Everyone knows that the powers-that-be never allow a good crisis go to waste. That’s why, when the next bust takes place — without missing a beat — the global currency will slide in like a cool Tom Cruise in Risky Business. Rickards goes on:
“The specter of the sovereign debt crisis suggests the urgency for new liquidity sources, bigger than those that central banks can provide, the next time a liquidity crisis strikes.
The logic leads quickly from one world to one bank to one currency for the planet…”
“To ensure the plan works out, all the IMF has to do is stand in the right place with its glove out when the dollar starts to crash.
“The task of re-liquefying the world,” Jim Rickards goes on, “will fall to the IMF because the IMF will have the only clean balance sheet left among official institutions. The IMF will rise to the occasion with a towering issuance of SDRs, and this monetary operation will effectively end the dollar’s role as the leading reserve currency…”
And here’s how the SDR “works,” as explained by Jim: “Any inflation caused by massive SDR issuance would not be immediately apparent to citizens. The inflation would show up eventually in dollars, yen and euros at the gas pump or the grocery, but national central banks could deny responsibility with ease and point a finger at the IMF.”
But, as one design upgrade, the IMF may back the SDR, fractionally, with gold…
“Since the SDR already exists,” Rickards says, “it is a perfectly suitable candidate for new global money. But this new SDR would be gold backed and freely convertible into gold or the local currency of any participant in the system. It would not be the paper SDR that exists today.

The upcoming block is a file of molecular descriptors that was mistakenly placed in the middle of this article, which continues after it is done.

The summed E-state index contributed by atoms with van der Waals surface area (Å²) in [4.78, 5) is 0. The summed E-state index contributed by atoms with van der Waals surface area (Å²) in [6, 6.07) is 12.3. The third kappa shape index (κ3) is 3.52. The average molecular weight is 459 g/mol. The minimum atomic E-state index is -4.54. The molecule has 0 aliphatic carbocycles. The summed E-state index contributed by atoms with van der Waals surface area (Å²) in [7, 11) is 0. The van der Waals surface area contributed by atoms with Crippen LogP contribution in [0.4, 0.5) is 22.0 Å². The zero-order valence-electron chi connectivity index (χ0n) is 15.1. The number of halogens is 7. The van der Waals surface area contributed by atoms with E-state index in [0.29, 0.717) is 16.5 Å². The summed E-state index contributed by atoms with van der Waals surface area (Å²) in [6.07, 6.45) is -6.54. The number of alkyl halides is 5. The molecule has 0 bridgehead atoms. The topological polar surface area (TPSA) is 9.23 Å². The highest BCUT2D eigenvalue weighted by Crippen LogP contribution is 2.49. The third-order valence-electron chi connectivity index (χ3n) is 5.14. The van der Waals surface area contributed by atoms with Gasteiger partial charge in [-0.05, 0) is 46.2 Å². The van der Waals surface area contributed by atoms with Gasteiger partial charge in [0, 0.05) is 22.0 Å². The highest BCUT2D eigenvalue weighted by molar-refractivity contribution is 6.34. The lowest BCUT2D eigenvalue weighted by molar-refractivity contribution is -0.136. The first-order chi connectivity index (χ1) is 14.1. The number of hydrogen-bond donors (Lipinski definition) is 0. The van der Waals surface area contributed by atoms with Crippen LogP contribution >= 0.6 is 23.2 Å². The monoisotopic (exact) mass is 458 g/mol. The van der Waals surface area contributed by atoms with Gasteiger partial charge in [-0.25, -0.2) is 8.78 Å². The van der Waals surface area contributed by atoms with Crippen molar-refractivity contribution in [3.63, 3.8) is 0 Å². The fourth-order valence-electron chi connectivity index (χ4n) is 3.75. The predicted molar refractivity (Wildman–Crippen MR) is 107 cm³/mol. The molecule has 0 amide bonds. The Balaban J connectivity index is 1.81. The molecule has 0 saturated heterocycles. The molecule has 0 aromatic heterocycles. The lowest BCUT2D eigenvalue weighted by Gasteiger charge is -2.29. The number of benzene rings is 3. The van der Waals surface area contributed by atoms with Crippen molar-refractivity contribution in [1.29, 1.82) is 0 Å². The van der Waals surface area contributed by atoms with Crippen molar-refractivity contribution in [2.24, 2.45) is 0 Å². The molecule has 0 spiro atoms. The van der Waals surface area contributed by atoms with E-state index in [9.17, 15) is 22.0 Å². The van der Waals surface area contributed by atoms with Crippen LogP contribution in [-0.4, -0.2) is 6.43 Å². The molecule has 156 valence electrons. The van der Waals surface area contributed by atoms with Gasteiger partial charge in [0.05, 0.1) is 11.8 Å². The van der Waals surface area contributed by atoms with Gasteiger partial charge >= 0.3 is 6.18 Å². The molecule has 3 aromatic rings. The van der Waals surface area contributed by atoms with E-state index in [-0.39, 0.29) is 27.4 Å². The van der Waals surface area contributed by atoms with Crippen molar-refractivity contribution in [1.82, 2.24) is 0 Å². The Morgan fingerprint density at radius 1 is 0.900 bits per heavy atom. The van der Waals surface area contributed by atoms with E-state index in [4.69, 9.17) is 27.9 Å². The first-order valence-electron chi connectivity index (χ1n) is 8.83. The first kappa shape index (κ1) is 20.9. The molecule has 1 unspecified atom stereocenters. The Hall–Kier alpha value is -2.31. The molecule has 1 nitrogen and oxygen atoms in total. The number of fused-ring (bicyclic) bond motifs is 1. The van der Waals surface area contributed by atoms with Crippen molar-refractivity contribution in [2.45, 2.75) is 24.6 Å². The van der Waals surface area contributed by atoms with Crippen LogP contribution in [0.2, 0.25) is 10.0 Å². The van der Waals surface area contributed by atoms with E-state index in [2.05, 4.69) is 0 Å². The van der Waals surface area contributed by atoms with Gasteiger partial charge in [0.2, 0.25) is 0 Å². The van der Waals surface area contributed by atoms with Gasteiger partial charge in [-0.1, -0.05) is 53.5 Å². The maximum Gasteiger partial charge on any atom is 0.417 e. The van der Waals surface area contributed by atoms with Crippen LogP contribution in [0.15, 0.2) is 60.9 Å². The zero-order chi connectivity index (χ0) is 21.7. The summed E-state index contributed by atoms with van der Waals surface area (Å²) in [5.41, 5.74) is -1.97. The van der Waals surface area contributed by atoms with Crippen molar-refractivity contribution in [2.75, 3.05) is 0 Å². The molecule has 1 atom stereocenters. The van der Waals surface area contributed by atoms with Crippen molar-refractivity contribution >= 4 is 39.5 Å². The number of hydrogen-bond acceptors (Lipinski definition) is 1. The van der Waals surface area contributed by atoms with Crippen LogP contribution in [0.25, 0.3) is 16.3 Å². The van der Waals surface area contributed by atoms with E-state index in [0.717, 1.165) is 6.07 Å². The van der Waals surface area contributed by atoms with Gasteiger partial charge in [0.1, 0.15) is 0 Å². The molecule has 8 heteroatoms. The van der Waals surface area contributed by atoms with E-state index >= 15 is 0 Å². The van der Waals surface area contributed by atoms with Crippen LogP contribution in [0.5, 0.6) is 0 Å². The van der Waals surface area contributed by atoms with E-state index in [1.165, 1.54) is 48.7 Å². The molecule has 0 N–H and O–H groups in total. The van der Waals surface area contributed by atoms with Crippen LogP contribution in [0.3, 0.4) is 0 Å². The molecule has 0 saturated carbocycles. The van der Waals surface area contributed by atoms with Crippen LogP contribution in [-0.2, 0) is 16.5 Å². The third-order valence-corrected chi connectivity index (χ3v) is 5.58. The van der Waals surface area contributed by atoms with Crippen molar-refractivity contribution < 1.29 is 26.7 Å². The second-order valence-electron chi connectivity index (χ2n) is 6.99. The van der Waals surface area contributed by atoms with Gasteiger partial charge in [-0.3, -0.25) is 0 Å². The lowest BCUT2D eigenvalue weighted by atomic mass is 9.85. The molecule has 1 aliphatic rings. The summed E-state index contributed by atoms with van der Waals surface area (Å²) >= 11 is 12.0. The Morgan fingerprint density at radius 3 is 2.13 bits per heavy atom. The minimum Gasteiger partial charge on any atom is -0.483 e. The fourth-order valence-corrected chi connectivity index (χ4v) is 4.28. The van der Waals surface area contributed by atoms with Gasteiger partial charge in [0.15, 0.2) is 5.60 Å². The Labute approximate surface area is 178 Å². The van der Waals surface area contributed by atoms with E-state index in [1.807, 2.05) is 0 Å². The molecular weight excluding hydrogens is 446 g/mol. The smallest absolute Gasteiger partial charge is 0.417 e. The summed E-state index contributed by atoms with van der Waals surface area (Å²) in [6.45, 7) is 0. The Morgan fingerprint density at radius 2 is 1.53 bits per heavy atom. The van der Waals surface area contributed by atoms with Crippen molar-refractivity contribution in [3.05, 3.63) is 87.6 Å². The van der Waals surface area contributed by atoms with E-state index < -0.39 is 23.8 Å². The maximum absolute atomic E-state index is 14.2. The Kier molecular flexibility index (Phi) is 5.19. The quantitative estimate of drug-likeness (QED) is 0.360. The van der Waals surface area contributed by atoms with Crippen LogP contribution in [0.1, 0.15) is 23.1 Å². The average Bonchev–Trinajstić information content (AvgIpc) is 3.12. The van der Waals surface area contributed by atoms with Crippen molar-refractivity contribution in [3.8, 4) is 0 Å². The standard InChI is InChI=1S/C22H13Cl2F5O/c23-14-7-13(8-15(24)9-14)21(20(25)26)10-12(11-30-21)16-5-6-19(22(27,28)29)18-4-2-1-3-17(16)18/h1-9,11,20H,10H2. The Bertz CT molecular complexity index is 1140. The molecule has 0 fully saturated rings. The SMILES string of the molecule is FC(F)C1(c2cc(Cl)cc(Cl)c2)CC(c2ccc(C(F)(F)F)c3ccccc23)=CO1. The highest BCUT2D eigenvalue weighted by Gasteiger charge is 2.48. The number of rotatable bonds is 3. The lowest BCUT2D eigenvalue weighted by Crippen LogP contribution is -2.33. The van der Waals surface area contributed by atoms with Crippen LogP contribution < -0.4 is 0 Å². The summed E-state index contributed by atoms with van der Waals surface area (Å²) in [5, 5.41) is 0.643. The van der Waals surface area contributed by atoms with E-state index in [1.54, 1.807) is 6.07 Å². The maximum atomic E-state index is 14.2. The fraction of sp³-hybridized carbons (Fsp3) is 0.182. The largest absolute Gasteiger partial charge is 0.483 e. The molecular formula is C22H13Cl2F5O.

“In order to participate in the new gold SDR system, a member nation would have to have an open capital account, meaning that its currency would have to be freely convertible into SDRs, gold, or currencies of the other participating members.”
However in order for the SDR to be widely implemented a couple of things would need to happen.
So the argument is that it is in both the US and China’s best interests to keep the gold price low until this rebalancing is complete. He guesses that could be in 2015.
What does a gold-backed SDR mean for the price of gold? Back to Jim Rickards:
“Dividing the money supply by the gold supply gives an implied, nondeflationary price for gold, under a gold-backed SDR standard,” Rickards calculates, “of approximately $9,000 per ounce.